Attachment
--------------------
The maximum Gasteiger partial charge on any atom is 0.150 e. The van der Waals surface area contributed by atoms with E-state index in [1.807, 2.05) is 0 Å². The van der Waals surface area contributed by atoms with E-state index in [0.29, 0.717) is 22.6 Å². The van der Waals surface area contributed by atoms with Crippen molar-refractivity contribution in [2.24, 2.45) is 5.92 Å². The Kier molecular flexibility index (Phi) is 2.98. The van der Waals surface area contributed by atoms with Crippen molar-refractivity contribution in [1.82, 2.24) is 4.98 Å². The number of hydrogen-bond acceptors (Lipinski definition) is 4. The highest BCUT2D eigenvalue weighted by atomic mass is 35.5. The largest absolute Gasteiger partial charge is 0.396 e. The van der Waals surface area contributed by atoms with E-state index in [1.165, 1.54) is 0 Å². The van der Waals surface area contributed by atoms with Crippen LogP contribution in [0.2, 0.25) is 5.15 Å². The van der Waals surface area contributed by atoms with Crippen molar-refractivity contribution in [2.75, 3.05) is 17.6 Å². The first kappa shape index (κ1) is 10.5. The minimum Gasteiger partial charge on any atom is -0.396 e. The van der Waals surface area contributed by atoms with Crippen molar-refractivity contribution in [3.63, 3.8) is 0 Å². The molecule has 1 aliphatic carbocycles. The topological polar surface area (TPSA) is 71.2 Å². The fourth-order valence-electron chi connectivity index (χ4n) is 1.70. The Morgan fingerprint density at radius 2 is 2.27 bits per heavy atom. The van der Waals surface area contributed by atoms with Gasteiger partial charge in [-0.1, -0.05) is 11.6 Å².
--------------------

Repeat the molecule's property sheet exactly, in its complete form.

The maximum Gasteiger partial charge on any atom is 0.150 e. The van der Waals surface area contributed by atoms with E-state index in [1.807, 2.05) is 0 Å². The van der Waals surface area contributed by atoms with E-state index in [0.29, 0.717) is 22.6 Å². The van der Waals surface area contributed by atoms with Crippen molar-refractivity contribution in [2.24, 2.45) is 5.92 Å². The Kier molecular flexibility index (Phi) is 2.98. The van der Waals surface area contributed by atoms with Crippen molar-refractivity contribution in [1.82, 2.24) is 4.98 Å². The number of hydrogen-bond acceptors (Lipinski definition) is 4. The highest BCUT2D eigenvalue weighted by atomic mass is 35.5. The largest absolute Gasteiger partial charge is 0.396 e. The van der Waals surface area contributed by atoms with E-state index in [1.165, 1.54) is 0 Å². The van der Waals surface area contributed by atoms with Crippen LogP contribution in [0.2, 0.25) is 5.15 Å². The van der Waals surface area contributed by atoms with Crippen molar-refractivity contribution in [2.75, 3.05) is 17.6 Å². The first kappa shape index (κ1) is 10.5. The minimum Gasteiger partial charge on any atom is -0.396 e. The van der Waals surface area contributed by atoms with Crippen molar-refractivity contribution in [3.63, 3.8) is 0 Å². The molecule has 1 aliphatic carbocycles. The topological polar surface area (TPSA) is 71.2 Å². The fourth-order valence-electron chi connectivity index (χ4n) is 1.70. The Morgan fingerprint density at radius 2 is 2.27 bits per heavy atom. The van der Waals surface area contributed by atoms with Gasteiger partial charge in [-0.1, -0.05) is 11.6 Å².